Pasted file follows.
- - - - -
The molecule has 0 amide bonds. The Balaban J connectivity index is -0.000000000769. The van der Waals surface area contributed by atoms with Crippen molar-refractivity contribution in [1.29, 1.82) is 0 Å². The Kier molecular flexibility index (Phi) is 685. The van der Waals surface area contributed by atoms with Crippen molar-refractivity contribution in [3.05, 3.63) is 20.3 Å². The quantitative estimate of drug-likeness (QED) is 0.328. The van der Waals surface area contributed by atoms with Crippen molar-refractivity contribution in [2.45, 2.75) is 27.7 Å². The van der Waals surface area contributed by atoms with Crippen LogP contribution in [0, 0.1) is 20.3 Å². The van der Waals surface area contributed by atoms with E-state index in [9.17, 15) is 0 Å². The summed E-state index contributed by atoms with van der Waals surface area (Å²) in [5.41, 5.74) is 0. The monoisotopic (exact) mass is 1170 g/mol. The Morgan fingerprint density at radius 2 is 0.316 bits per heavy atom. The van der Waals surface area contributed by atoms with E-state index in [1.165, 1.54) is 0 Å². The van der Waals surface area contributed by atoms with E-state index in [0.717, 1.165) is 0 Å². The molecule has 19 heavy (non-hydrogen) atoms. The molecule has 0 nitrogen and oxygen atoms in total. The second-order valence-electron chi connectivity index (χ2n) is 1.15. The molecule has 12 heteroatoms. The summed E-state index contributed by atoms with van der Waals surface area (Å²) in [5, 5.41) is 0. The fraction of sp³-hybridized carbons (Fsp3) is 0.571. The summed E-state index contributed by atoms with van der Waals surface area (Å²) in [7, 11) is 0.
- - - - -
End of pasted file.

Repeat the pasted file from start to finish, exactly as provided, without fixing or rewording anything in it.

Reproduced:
The molecule has 0 amide bonds. The Balaban J connectivity index is -0.000000000769. The van der Waals surface area contributed by atoms with Crippen molar-refractivity contribution in [1.29, 1.82) is 0 Å². The Kier molecular flexibility index (Phi) is 685. The van der Waals surface area contributed by atoms with Crippen molar-refractivity contribution in [3.05, 3.63) is 20.3 Å². The quantitative estimate of drug-likeness (QED) is 0.328. The van der Waals surface area contributed by atoms with Crippen molar-refractivity contribution in [2.45, 2.75) is 27.7 Å². The van der Waals surface area contributed by atoms with Crippen LogP contribution in [0, 0.1) is 20.3 Å². The van der Waals surface area contributed by atoms with E-state index in [9.17, 15) is 0 Å². The summed E-state index contributed by atoms with van der Waals surface area (Å²) in [5.41, 5.74) is 0. The monoisotopic (exact) mass is 1170 g/mol. The Morgan fingerprint density at radius 2 is 0.316 bits per heavy atom. The van der Waals surface area contributed by atoms with E-state index in [1.165, 1.54) is 0 Å². The van der Waals surface area contributed by atoms with E-state index in [0.717, 1.165) is 0 Å². The molecule has 19 heavy (non-hydrogen) atoms. The molecule has 0 nitrogen and oxygen atoms in total. The second-order valence-electron chi connectivity index (χ2n) is 1.15. The molecule has 12 heteroatoms. The summed E-state index contributed by atoms with van der Waals surface area (Å²) in [5, 5.41) is 0. The fraction of sp³-hybridized carbons (Fsp3) is 0.571. The summed E-state index contributed by atoms with van der Waals surface area (Å²) in [7, 11) is 0.